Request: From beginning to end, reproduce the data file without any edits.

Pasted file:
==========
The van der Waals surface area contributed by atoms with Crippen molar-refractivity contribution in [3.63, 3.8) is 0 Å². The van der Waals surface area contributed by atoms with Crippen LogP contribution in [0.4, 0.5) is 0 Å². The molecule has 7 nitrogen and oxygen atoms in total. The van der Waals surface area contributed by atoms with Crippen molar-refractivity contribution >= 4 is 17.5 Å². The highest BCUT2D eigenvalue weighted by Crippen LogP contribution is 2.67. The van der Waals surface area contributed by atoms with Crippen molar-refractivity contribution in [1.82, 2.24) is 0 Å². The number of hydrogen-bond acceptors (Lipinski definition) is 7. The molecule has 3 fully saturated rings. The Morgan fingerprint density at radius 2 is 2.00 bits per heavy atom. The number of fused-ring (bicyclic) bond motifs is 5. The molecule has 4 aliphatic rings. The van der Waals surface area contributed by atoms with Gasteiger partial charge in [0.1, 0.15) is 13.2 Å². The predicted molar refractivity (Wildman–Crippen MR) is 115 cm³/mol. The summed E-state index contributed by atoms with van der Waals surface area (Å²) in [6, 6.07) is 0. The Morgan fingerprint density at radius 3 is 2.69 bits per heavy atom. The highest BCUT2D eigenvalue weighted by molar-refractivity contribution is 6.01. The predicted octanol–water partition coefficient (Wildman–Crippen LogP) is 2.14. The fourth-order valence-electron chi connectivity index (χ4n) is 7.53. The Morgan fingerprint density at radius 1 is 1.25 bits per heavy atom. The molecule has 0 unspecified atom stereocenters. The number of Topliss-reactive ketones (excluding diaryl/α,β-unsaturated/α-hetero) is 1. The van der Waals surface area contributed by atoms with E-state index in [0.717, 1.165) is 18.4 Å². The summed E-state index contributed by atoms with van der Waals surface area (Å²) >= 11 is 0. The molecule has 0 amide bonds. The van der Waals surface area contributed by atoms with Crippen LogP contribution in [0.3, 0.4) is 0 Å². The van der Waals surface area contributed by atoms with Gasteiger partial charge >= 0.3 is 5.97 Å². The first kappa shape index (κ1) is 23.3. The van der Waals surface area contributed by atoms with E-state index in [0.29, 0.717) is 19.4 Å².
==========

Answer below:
The van der Waals surface area contributed by atoms with Crippen molar-refractivity contribution in [3.63, 3.8) is 0 Å². The van der Waals surface area contributed by atoms with Crippen LogP contribution in [0.4, 0.5) is 0 Å². The molecule has 7 nitrogen and oxygen atoms in total. The van der Waals surface area contributed by atoms with Crippen molar-refractivity contribution >= 4 is 17.5 Å². The highest BCUT2D eigenvalue weighted by Crippen LogP contribution is 2.67. The van der Waals surface area contributed by atoms with Crippen molar-refractivity contribution in [1.82, 2.24) is 0 Å². The number of hydrogen-bond acceptors (Lipinski definition) is 7. The molecule has 3 fully saturated rings. The Morgan fingerprint density at radius 2 is 2.00 bits per heavy atom. The number of fused-ring (bicyclic) bond motifs is 5. The molecule has 4 aliphatic rings. The van der Waals surface area contributed by atoms with Gasteiger partial charge in [0.1, 0.15) is 13.2 Å². The predicted molar refractivity (Wildman–Crippen MR) is 115 cm³/mol. The summed E-state index contributed by atoms with van der Waals surface area (Å²) in [6, 6.07) is 0. The Morgan fingerprint density at radius 3 is 2.69 bits per heavy atom. The highest BCUT2D eigenvalue weighted by molar-refractivity contribution is 6.01. The predicted octanol–water partition coefficient (Wildman–Crippen LogP) is 2.14. The fourth-order valence-electron chi connectivity index (χ4n) is 7.53. The Morgan fingerprint density at radius 1 is 1.25 bits per heavy atom. The molecule has 0 unspecified atom stereocenters. The number of Topliss-reactive ketones (excluding diaryl/α,β-unsaturated/α-hetero) is 1. The van der Waals surface area contributed by atoms with E-state index in [0.717, 1.165) is 18.4 Å². The summed E-state index contributed by atoms with van der Waals surface area (Å²) >= 11 is 0. The molecule has 0 amide bonds. The van der Waals surface area contributed by atoms with Crippen LogP contribution in [0.3, 0.4) is 0 Å². The van der Waals surface area contributed by atoms with Gasteiger partial charge >= 0.3 is 5.97 Å². The first kappa shape index (κ1) is 23.3. The van der Waals surface area contributed by atoms with E-state index in [0.29, 0.717) is 19.4 Å².